During this period of time the world needs compassion more than ever. No one can be unaffected by the harrowing images of refugees that we're seeing in the media every day.
Thanks to support from others across the Globe the next few days will see one of my lifelong visions becoming a reality. The new Darwin Centre Trust in Shrewsbury, UK, is hosting a Press Conference to launch the world's first International Institute for the Study of Compassion (IISC). We're delighted to have individuals and media attending from around the world, including leading figures such as James Doty from Stanford University, Professor Paul Gilbert, Andrew Stone, ex chair of Marks & Spencer, and author Ruth Padel, the great-great-granddaughter of Charles Darwin. The launch will be followed by a ground breaking working conference on 1 and 2 October 2015 at Shrewsbury's Theatre Severn to explore what sustains compassion in individuals, organisations and society. Why Shrewsbury, UK? Due to Charles Darwin's views on the essential development of moral conscience and compassion for world society to function and evolve.
Compassion has to be a core concern in our health, social care and educational services. It is core to community and inter-cultural relations and, most pressingly right now, in the world's response to refugees and migrants. The IISC conference will comprise of workshops and opportunities for debate with international experts, looking at the relevance and rigour of compassion in today's world. There will be the opportunity to meet and talk to members of the group who have brought the IISC into being and to a range of international thinkers. Steering Group Members include Karen Armstrong, Mohammed Keshavjee, Professor Mervyn Morris, Dr Clare Gerada. The group is chaired by myself and supported by John Ballatt.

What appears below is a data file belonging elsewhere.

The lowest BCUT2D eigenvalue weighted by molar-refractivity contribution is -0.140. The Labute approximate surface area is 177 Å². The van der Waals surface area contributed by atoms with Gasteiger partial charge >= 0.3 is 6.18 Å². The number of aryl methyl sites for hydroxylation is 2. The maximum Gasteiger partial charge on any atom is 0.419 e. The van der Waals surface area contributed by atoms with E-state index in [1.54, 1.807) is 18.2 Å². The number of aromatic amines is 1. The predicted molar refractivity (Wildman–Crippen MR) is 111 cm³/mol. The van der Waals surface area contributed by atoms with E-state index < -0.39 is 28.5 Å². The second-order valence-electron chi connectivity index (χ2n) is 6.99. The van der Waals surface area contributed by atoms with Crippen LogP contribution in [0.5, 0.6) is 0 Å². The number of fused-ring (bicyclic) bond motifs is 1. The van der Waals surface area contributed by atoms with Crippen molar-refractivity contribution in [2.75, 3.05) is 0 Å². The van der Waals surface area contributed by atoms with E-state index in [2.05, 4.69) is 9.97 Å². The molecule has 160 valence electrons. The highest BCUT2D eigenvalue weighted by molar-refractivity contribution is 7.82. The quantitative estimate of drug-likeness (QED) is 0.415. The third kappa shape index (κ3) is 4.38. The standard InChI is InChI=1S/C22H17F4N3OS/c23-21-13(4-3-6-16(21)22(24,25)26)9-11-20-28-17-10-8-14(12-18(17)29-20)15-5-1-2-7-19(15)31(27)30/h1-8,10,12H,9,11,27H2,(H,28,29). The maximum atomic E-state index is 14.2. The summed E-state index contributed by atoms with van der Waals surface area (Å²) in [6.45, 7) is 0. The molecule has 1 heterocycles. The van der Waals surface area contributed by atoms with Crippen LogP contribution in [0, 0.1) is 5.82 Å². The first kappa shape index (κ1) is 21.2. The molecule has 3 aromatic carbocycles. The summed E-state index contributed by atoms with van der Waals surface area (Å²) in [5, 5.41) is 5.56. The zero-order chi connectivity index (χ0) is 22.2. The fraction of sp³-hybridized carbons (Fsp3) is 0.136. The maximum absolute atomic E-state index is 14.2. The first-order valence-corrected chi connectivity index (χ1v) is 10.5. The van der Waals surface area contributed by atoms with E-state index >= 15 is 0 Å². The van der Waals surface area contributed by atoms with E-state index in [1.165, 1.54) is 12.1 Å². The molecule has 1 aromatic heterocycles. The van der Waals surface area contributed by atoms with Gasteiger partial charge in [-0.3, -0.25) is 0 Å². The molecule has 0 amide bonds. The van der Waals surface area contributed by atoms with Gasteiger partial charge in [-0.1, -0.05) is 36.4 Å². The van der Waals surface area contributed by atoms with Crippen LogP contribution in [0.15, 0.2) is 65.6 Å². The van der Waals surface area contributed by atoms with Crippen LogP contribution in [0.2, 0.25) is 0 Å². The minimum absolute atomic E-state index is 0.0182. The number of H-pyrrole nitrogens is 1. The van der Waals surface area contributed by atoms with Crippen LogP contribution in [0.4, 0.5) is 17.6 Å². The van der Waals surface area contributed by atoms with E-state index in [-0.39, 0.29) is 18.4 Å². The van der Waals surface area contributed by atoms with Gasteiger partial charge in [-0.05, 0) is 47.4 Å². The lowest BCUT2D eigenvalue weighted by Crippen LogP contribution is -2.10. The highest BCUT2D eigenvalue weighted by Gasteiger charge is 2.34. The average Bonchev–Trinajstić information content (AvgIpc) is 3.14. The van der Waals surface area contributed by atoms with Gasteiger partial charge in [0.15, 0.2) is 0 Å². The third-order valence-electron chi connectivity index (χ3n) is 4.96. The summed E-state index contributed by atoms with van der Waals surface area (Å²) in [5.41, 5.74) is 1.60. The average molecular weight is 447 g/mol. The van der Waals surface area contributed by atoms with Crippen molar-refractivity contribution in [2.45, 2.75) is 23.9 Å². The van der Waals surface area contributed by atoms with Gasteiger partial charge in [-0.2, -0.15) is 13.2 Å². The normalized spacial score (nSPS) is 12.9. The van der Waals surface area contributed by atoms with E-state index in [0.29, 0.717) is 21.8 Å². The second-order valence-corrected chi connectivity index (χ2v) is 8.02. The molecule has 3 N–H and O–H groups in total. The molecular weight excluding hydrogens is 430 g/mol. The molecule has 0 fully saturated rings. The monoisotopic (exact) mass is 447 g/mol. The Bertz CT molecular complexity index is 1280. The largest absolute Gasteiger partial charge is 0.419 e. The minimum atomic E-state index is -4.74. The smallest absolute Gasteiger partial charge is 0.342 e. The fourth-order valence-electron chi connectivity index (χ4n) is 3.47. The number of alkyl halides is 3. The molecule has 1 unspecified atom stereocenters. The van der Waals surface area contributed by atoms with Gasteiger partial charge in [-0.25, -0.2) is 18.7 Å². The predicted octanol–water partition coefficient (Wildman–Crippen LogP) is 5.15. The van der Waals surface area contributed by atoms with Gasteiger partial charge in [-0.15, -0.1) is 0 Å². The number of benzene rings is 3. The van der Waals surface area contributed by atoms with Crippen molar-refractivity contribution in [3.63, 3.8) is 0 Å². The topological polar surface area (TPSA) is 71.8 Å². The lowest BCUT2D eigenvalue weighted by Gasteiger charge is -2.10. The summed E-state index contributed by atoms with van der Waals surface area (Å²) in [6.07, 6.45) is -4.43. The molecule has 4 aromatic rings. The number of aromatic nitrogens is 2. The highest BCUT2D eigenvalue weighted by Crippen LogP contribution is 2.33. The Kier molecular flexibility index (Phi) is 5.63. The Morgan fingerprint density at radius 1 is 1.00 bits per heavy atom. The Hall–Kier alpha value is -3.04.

More than ever, we need to understand what compassion means and what undermines it and how it can be fostered. The Conference, and the new Institute, will bring together work from many disciplines to illuminate these questions. The Trust, the Institute, and the Conference have the support of the Darwin family, and his great-great-granddaughter, the poet Ruth Padel, who will be reading from her celebrated verse biography of Charles Darwin (Darwin, a Life in Poems), and discussing his views on the development of moral conscience and compassion.
The Institute will also establish a very exciting scheme like the Fulbright or Rhodes scholarships, called the Darwin Scholarship Programme which will provide bursaries for students to study the importance of compassion during a three year PhD course in their particular discipline such as business, health and social care etc. Universities across the world are currently expressing interest (including from South Africa, the US, the UK, Pakistan, and Portugal). The students from across the Globe will meet in Shrewsbury, UK, for four weeks each summer. The Institute has a vision to grow future leaders of society from across the world. The title of the scholarship programme recognises the vital perspective that Darwin's subsequent evolutionary thinking offers on the development of cooperation and altruism in human society.